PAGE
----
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Customs, farmers tell different stories over seized baskets of tomatoes, pepper sold for N200 each

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Pepper and tomatoes farmers and traders in Ogun State on Monday alleged that men of Nigeria Custom Service have been selling pepper and tomatoes seized from them at the rate of N200 per basket to members of the public.

The group also alleged that the farm produce seized from its members were worth N4million.

The farmers, under the aegis of Yewa/Awori Farm Produce Traders and Farmers Association, stormed the Nigeria Union of Journalists (NUJ) Secretariat in Abeokuta on Monday to register their grievance against the custom men

Speaking with newsmen, the Chairman of the association, Timothy Eweoba, said operatives of the NCS had on Sunday night, impounded trucks conveying the produce at Ijoun in Yewa North Local Government Area of the state.

Eweoba said six trucks of tomato and pepper were impounded by men of the NCS.

According to him, each truck contained 250 baskets at N2,000 per basket.

He said he was surprised that customs could seize their products grown in the country and not contraband.

“We want government to intervene and come to our aid. We are farmers and not smugglers. This is not rice and we took loan from banks to plant all these products,” he said.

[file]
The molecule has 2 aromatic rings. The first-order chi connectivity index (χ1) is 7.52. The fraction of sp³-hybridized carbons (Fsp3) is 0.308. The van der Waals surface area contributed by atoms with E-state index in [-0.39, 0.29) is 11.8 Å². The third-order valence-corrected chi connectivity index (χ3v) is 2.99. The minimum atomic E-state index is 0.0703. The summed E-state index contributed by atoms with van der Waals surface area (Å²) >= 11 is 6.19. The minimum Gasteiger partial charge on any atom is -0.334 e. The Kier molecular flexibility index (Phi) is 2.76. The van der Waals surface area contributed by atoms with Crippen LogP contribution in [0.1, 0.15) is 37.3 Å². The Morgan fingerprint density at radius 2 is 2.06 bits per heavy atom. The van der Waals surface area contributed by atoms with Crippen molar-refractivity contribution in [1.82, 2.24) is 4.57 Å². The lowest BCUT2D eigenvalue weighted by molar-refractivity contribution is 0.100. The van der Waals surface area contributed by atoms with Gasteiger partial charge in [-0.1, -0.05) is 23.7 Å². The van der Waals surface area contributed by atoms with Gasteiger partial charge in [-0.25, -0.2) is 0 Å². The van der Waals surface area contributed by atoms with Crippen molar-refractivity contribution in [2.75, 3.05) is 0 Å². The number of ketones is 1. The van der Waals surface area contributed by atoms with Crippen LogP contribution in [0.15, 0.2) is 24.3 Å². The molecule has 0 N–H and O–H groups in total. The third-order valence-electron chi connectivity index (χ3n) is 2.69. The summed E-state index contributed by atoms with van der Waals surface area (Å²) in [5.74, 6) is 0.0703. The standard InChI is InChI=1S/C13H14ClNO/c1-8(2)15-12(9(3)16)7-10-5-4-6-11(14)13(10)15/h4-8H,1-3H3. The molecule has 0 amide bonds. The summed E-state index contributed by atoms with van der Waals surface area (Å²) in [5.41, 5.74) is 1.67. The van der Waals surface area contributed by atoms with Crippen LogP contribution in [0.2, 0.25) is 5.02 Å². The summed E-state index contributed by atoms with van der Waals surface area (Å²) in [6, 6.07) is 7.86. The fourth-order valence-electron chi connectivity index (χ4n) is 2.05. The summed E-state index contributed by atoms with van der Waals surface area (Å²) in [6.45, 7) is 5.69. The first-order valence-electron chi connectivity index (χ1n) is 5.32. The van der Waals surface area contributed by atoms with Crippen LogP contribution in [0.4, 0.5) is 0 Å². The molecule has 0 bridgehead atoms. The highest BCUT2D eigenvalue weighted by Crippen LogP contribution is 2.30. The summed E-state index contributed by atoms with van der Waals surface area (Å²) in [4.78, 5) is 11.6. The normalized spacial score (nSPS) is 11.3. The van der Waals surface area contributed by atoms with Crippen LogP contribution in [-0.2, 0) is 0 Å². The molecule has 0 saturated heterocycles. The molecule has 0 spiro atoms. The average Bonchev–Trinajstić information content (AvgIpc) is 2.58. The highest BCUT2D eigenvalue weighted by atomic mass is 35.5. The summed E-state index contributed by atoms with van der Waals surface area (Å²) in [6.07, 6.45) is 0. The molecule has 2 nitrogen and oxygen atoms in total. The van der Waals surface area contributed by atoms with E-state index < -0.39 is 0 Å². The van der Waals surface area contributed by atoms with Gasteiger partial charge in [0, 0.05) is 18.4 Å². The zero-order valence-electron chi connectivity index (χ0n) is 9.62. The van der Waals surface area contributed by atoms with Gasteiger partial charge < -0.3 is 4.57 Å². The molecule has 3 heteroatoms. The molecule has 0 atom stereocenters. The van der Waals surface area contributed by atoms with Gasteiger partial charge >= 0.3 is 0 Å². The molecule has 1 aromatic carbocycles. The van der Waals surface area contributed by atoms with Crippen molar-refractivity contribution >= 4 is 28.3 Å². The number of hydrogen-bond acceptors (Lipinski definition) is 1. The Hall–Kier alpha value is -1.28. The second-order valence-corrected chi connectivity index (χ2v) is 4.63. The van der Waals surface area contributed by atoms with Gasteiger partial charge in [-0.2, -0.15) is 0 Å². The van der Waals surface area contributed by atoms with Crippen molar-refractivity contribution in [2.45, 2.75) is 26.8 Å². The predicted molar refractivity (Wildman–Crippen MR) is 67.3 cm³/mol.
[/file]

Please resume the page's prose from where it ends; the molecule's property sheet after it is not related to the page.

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When contacted, the Customs PRO in Ogun, Abdullah Maiwada, said that only the National Public Relations Officer of the service can comment on the issue.

And when contacted, the National PRO of the NCS, John Attah, confirmed the seizure to newsmen.

He however, said the seizure took place at the border as contraband, during a Joint Border Security Exercise and not as a locally-grown product as claimed by the traders.

Attah, who also doubles as the spokesman of the Joint Border Security Exercise, said the traders need to prove beyond reasonable doubt that the seized products were not smuggled into the country.

“The tomatoes were impounded at the border line. And if it’s true as they claimed that it was locally-produced, they should go there and prove it.

“It’s imperative on them to prove that the goods are local goods. It’s not rocket science. This is a joint exercise and it goes beyond the customs. What we are doing is in the interest of national security,” he said.

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